American Scientist (USA)
Science seems to be afraid of storytelling, perhaps because it associates narrative with long, untestable yarns. Stories are perceived as "just" literature. Worse, stories are not reducible to mathematics, so they are unlikely to impress our peers.
This fear is misplaced for two reasons. First, in paradigmatic science, hypotheses have to be crafted. What are alternative hypotheses but competing narratives?
The second reason not to fear a story is that human beings do science. Yes, there are facts to begin with, facts to build on. But facts are mute. And actions, small or large, are taken at a certain time by human beings—who are living out a story.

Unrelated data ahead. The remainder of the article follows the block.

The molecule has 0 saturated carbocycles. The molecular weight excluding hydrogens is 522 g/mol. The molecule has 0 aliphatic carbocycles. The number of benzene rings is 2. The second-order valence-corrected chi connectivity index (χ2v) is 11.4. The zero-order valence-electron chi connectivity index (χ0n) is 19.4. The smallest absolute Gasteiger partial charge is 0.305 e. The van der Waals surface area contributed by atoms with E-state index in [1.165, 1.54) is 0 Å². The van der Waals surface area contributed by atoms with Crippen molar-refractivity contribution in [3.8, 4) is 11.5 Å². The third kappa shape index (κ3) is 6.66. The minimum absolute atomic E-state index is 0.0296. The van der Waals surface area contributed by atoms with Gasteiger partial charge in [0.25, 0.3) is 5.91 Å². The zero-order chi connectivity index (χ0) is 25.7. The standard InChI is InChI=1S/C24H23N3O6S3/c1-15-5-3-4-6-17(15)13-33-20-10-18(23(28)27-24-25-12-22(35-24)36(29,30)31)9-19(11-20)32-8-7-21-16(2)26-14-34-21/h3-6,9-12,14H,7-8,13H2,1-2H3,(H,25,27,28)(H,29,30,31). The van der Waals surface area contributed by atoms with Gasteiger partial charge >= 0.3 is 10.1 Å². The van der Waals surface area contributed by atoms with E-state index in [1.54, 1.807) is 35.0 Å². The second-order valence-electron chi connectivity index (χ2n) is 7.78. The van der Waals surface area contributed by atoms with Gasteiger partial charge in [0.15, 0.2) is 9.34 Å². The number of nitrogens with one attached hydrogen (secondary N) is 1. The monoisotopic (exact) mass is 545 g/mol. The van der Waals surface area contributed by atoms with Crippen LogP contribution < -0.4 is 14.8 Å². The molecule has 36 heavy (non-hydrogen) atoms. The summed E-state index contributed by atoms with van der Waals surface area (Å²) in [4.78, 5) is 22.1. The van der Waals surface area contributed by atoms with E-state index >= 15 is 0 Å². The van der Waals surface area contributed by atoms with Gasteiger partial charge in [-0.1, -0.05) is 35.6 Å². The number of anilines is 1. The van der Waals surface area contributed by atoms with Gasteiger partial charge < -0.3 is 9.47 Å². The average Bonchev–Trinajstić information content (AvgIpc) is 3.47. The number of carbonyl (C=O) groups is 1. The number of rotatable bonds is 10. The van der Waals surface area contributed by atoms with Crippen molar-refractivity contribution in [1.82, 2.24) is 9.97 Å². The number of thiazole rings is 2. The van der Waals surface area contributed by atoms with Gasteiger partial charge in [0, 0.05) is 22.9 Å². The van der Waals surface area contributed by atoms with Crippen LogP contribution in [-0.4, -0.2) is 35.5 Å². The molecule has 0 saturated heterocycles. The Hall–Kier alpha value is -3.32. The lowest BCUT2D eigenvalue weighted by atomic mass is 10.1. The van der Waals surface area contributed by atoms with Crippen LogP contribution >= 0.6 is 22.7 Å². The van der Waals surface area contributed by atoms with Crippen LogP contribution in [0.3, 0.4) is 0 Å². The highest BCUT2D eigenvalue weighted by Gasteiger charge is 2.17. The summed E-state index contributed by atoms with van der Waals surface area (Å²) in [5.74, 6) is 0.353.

One might think that experiments are more sympathetic than theories to storytelling, because an experiment has a natural chronology and an overcoming of obstacles (see my article, "Narrative," in the July-August 2000 American Scientist). However, I think that narrative is indivisibly fused with the theoretical enterprise.
Science and stories are not only compatible, they're inseparable, as shown by Einstein's classic 1905 paper on the photoelectric effect.
A young man of 25, Einstein had mastered the old stories. In this paper he combined the ways others looked at the world, and trusting analogy as much as mathematics, made something new. Science is an inspired account of the struggle by human beings to understand the world. Changing it in the process. How could this be anything but a story?
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